Let’s face it – one of the main draws to Utah is the incredible skiing. Thousands of vacationers flock to the Salt Lake City area each year for a few days of downhill or cross-country bliss.

But there is a third option for those who like to think outside the box: backcountry skiing.

Processed with VSCO with a6 preset Backcountry skiing is incredible, but should only be done by experienced skiers who are aware of the safety precautions.
Processed with VSCO with a8 preset Sign up for a safety course, because mountain conditions can be unpredictable.

Libby Ellis is Natural Retreats’ social media manager, and in her downtime likes to join friends to go backcountry skiing. Libby also raced throughout college as a member of the Northern Michigan University Cross Country Ski Team.

Although she has been skiing “since she could walk,” she said it’s important to note that there are no experts when it comes to ski safety, especially when tackling mountain terrains that can kiss the clouds at 10,000-foot elevations.

That’s why she recently completed a three-day avalanche safety course with the Utah Avalanche Center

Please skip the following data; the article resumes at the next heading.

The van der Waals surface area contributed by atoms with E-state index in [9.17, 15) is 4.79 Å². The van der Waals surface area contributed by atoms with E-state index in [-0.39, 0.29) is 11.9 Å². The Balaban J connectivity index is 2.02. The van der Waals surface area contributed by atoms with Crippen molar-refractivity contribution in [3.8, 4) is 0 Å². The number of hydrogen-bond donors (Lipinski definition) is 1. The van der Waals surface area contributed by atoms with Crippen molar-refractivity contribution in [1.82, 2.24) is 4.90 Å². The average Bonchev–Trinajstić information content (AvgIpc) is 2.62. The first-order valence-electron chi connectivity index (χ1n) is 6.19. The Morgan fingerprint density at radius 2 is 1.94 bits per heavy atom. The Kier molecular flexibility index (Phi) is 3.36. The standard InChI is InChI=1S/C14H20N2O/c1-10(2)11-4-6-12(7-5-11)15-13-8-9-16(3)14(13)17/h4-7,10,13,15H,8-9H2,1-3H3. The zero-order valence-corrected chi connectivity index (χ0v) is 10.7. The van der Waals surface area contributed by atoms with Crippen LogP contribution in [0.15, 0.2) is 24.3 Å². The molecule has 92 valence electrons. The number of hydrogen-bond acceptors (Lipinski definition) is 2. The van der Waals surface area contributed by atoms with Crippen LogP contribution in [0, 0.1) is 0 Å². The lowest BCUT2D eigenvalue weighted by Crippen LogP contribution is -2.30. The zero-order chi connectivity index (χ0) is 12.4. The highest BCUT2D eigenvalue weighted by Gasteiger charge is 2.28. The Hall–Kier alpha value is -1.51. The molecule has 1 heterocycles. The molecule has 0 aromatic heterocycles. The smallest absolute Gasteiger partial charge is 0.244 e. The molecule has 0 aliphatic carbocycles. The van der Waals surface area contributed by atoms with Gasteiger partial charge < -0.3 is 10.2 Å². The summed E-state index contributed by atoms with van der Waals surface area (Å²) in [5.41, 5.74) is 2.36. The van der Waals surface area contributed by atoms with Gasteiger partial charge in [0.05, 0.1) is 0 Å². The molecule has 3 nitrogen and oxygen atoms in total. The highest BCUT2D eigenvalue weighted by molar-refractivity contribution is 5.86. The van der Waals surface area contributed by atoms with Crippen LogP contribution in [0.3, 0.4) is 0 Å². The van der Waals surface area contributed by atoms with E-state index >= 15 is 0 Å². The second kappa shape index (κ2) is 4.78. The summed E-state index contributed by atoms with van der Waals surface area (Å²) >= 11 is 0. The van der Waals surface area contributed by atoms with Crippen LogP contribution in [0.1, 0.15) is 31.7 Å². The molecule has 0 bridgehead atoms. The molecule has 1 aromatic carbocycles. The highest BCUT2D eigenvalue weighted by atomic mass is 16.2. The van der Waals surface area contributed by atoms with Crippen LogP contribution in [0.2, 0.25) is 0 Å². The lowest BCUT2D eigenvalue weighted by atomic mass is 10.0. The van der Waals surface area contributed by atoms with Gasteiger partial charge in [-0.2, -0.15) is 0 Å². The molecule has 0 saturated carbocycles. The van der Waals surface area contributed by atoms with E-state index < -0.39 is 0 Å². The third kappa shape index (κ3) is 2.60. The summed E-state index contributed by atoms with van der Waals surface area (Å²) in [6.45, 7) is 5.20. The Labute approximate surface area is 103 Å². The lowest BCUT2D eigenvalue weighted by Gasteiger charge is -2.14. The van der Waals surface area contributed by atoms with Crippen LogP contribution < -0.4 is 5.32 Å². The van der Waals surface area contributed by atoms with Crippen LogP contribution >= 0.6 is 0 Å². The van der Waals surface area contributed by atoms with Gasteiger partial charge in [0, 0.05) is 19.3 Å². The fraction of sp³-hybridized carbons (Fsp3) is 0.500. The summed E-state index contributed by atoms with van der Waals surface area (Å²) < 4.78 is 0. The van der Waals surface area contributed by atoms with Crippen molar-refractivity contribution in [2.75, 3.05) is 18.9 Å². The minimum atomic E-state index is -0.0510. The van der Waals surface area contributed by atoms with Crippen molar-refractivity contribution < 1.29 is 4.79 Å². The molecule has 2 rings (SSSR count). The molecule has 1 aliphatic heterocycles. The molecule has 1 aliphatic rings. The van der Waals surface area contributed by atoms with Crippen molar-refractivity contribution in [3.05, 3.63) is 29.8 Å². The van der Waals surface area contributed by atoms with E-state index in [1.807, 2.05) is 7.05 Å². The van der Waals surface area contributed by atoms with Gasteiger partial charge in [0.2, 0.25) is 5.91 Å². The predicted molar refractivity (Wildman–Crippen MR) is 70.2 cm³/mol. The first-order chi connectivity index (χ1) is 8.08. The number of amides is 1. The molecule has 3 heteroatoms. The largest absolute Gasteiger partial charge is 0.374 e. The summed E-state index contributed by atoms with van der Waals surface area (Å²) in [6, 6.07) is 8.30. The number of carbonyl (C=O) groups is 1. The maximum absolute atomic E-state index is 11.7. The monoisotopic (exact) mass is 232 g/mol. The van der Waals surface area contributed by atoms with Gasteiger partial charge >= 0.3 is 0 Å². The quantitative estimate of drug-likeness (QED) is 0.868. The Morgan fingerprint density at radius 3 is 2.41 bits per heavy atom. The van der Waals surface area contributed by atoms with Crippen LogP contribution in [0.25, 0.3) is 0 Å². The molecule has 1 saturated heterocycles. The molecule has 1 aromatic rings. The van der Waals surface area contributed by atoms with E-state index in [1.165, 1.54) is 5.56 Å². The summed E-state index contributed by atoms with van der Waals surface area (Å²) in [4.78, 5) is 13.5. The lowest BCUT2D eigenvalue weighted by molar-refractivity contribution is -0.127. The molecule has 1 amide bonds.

“I want to make sure that I am safe and the friends I ski with will be safe,” she explained.

The course she took with friends was sponsored by the Center, which has been “keeping skiers on their toes” for more than 40 years. In the United States, an average of 27  skiers, snowboarders, and snowmobilers die each Winter due to avalanches.

Day one of Libby’s training was an intensive course on practicing rescue methods. A beacon was buried in the snow and the trainees had to find the beacon and unbury it.

“We always carry a shovel and a probe when skiing out," she said. "Digging in avalanche snow is no walk in the park. It’s not light and fluffy. It’s like digging out bricks of cement.”

Day two of the training was focused on “snow science.” The class had to dig a large pit and examine the various layers of snow like winter-time archeologists to help spot the snow’s weaknesses.

The third day was route finding.

“You have to look at the terrain and find the safest way to get to where you want to go,” she said.

In the Salt Lake City area, Big Cottonwood Canyon and Little Cottonwood Canyon are excellent places to go backcountry skiing.


Processed with VSCO with a9 preset Libby says having the right gear and safety equipment is key when backcountry skiing.
INSPECTING THE LAYERS OF THE SNOW AND TESTING FOR SNOW DENSITY An instructor from the Utah Avalanche Center explains the various layers of snow to students.

Libby has five tips for visitors who may want to try backcountry skiing:

  1. Have the right gear. Always ensure you have safety equipment with you – beacon, shovel, and probe are a must. Be sure you are familiar with how to use your equipment and double-check that you have enough battery life in your beacon for a full day in the mountains. This can save you or a friend’s life if they are an avalanche victim. Statistics show that the survival rate for avalanche victims drops drastically after 15 minutes of burial.